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Who Needs Calculus?
By Norman M. Birkett


In my last article, I explained how parents can put their children on a math track that will lead to at least one year of calculus in high school.1 I ignored the vital question, “Why bother?” In what follows, I’ll give you some reasons to bother—reasons, that is, why calculus should be part of your plans for your child.

You may never have studied calculus yourself. You may think of it as a subject only for eggheads, disconnected from real life. I understand why you might think that way and certainly don’t mean to suggest that anyone who doesn’t study calculus is a failure or a bad person! But I would urge you to consider the following arguments carefully, to make sure you reach an informed decision. The stakes may be higher than you realize.

What in the World Is Calculus, Anyway?


What is calculus?2 In a nutshell, it is the collection of mathematical tools used for studying quantities that change and their rates of change. Where are such quantities in the world? Everywhere. For example:

• The acceleration (rate of change in velocity) of a space shuttle
• The temperature of a pot on a stove—or a nuclear reactor’s core or a computer’s processor chip—as it heats up or cools down
• The speed of blood flow through a coronary artery
• The electrical current through a light bulb or a circuit board
• Wind speeds in a hurricane
• The loads on a structure—whether house, bridge, or baseball stadium—after a heavy snowfall
• A factory’s production rate, defect rate, rate of consumption of raw materials, rate of expenditure on labor, and financing rate on inventory
• Drug absorption rates
• Disease transmission rates
• Rate of curvature of a highway exit or of a letter in a font

Such phenomena are so widespread, in fact, that calculus is easily the most widely applied branch of math. See the sidebars for further evidence of this, with the number of semesters of calculus that are required for various majors at my local state engineering college and state university.3

So, why do I think you should include calculus in your child’s educational plans?


Reason #1: Options

Many fields are closed to students who can’t pass calculus at or near the beginning of their college career. In short, if you’re not up to taking calculus, you can rule out any career in engineering, computer science, the natural sciences, economics, finance, or mathematics.

Not only will you have fewer college majors to choose from, but you’ll also have fewer colleges to choose from, and possibly less financial aid. The fact that a student is taking calculus in his senior year in high school is a big plus for college admissions and merit-based aid. Having one year of calculus success under your belt and being enrolled in Calculus II when you apply to college in your senior year is an even bigger plus.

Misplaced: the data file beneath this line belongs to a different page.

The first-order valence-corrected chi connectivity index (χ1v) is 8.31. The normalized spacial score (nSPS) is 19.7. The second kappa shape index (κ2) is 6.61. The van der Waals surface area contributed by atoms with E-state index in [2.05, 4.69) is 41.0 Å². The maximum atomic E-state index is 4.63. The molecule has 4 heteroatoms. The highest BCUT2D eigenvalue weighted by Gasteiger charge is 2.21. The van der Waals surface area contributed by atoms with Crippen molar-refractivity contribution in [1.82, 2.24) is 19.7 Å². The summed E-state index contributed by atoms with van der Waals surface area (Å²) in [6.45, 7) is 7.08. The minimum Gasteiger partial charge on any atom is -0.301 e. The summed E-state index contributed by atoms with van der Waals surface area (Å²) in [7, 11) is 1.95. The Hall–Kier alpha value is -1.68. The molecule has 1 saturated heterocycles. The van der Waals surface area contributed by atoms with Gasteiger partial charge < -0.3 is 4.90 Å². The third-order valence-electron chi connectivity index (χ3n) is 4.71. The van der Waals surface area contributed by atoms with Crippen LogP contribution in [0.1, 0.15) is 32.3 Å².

Reason #2: Guidance

Calculus is the first taste of real mathematics that most students encounter in their education. As a result, many students who “like math” all the way through grade school and into high school suddenly find themselves disliking calculus. “But this is so different! I thought I liked math.” Conversely, some students who didn’t “like math” before calculus suddenly find the subject taking on new interest.

This has an important practical consequence. No one should decide on a career in a math-intensive field, or rule out such a career, based on his experience with math before he gets to calculus. And that means that the sooner the student reaches calculus, the better, as it can be such a crucial guidepost concerning his future.

Reason #3: A Head Start


The young person who takes calculus in high school can sometimes place out of having to take the first semester or two of calculus in college. For the student who plans to major in a calculus-intensive field, this can help him get into advanced coursework much more quickly than would otherwise be possible. In such a field, the first semesters of calculus are prerequisites for virtually all higher-level courses.

For many students, a more realistic goal is just to be able to pass calculus when he meets it in college. Why make the often difficult transition to calculus in college, when you could make it in high school, without all the other stresses and distractions of your first year in college? The student who has had a year or two of calculus in high school is much more likely to be able to pass when he has to take it (again) in college.

Reason #4: You Can Do It

It is achievable for the vast majority of students, if you get them started early enough with an incremental, skills-oriented, California Standards-compliant math curriculum.4 

Reason #5: God’s Glory

God gave me an unforgettable experience once when I was looking out of my window on a flight from Japan to New Jersey. The aircraft was in sunshine, but the sun hadn’t yet risen high enough to illuminate the ground. Below me, I could see a few small clouds, brightly lit, and below that, nothing but inky darkness, impenetrable to me up in the bright sunlight.